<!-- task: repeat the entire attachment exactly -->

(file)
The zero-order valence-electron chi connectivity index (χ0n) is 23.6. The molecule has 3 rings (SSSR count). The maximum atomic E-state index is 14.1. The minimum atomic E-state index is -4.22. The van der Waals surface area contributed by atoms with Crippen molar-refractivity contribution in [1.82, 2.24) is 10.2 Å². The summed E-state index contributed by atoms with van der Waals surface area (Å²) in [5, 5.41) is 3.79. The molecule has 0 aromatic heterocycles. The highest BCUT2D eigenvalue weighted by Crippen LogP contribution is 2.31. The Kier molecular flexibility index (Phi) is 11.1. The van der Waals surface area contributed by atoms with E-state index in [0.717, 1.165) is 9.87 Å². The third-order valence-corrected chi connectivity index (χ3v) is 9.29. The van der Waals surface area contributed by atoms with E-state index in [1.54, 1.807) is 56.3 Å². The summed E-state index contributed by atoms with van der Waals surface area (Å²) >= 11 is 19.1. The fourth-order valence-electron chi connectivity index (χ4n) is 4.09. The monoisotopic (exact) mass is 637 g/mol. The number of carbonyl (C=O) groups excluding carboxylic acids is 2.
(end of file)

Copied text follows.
The zero-order valence-electron chi connectivity index (χ0n) is 23.6. The molecule has 3 rings (SSSR count). The maximum atomic E-state index is 14.1. The minimum atomic E-state index is -4.22. The van der Waals surface area contributed by atoms with Crippen molar-refractivity contribution in [1.82, 2.24) is 10.2 Å². The summed E-state index contributed by atoms with van der Waals surface area (Å²) in [5, 5.41) is 3.79. The molecule has 0 aromatic heterocycles. The highest BCUT2D eigenvalue weighted by Crippen LogP contribution is 2.31. The Kier molecular flexibility index (Phi) is 11.1. The van der Waals surface area contributed by atoms with E-state index in [0.717, 1.165) is 9.87 Å². The third-order valence-corrected chi connectivity index (χ3v) is 9.29. The van der Waals surface area contributed by atoms with E-state index in [1.54, 1.807) is 56.3 Å². The summed E-state index contributed by atoms with van der Waals surface area (Å²) >= 11 is 19.1. The fourth-order valence-electron chi connectivity index (χ4n) is 4.09. The monoisotopic (exact) mass is 637 g/mol. The number of carbonyl (C=O) groups excluding carboxylic acids is 2.